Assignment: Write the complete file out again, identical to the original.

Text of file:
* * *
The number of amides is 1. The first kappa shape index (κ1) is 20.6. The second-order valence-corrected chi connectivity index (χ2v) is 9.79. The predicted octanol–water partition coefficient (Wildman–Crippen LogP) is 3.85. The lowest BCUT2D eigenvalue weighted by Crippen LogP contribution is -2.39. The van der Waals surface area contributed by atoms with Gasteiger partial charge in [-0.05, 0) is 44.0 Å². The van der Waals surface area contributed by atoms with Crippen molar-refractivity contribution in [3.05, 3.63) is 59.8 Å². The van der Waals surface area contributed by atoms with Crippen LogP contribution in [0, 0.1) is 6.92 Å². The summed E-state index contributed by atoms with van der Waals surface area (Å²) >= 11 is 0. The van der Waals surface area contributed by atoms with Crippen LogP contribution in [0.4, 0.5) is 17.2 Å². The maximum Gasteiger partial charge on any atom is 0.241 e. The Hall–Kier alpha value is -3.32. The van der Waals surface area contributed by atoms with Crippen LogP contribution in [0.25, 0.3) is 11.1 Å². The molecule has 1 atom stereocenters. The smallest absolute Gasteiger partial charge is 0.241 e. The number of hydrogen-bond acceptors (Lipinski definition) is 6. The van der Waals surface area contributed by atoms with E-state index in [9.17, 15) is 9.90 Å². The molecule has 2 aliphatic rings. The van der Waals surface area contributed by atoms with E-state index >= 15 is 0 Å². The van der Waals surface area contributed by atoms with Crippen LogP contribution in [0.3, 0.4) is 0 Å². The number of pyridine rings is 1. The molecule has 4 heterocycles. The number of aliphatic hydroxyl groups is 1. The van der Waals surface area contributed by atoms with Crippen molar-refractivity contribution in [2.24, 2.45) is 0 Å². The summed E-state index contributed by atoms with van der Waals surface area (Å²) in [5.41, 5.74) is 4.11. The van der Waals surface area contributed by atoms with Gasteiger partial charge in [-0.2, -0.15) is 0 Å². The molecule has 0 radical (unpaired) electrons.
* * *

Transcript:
The number of amides is 1. The first kappa shape index (κ1) is 20.6. The second-order valence-corrected chi connectivity index (χ2v) is 9.79. The predicted octanol–water partition coefficient (Wildman–Crippen LogP) is 3.85. The lowest BCUT2D eigenvalue weighted by Crippen LogP contribution is -2.39. The van der Waals surface area contributed by atoms with Gasteiger partial charge in [-0.05, 0) is 44.0 Å². The van der Waals surface area contributed by atoms with Crippen molar-refractivity contribution in [3.05, 3.63) is 59.8 Å². The van der Waals surface area contributed by atoms with Crippen LogP contribution in [0, 0.1) is 6.92 Å². The summed E-state index contributed by atoms with van der Waals surface area (Å²) >= 11 is 0. The van der Waals surface area contributed by atoms with Crippen LogP contribution in [0.4, 0.5) is 17.2 Å². The maximum Gasteiger partial charge on any atom is 0.241 e. The Hall–Kier alpha value is -3.32. The van der Waals surface area contributed by atoms with Crippen LogP contribution in [0.25, 0.3) is 11.1 Å². The molecule has 1 atom stereocenters. The smallest absolute Gasteiger partial charge is 0.241 e. The number of hydrogen-bond acceptors (Lipinski definition) is 6. The van der Waals surface area contributed by atoms with E-state index in [9.17, 15) is 9.90 Å². The molecule has 2 aliphatic rings. The van der Waals surface area contributed by atoms with E-state index >= 15 is 0 Å². The van der Waals surface area contributed by atoms with Crippen LogP contribution in [0.3, 0.4) is 0 Å². The number of pyridine rings is 1. The molecule has 4 heterocycles. The number of aliphatic hydroxyl groups is 1. The van der Waals surface area contributed by atoms with Crippen molar-refractivity contribution in [2.24, 2.45) is 0 Å². The summed E-state index contributed by atoms with van der Waals surface area (Å²) in [5.41, 5.74) is 4.11. The van der Waals surface area contributed by atoms with Gasteiger partial charge in [-0.2, -0.15) is 0 Å². The molecule has 0 radical (unpaired) electrons.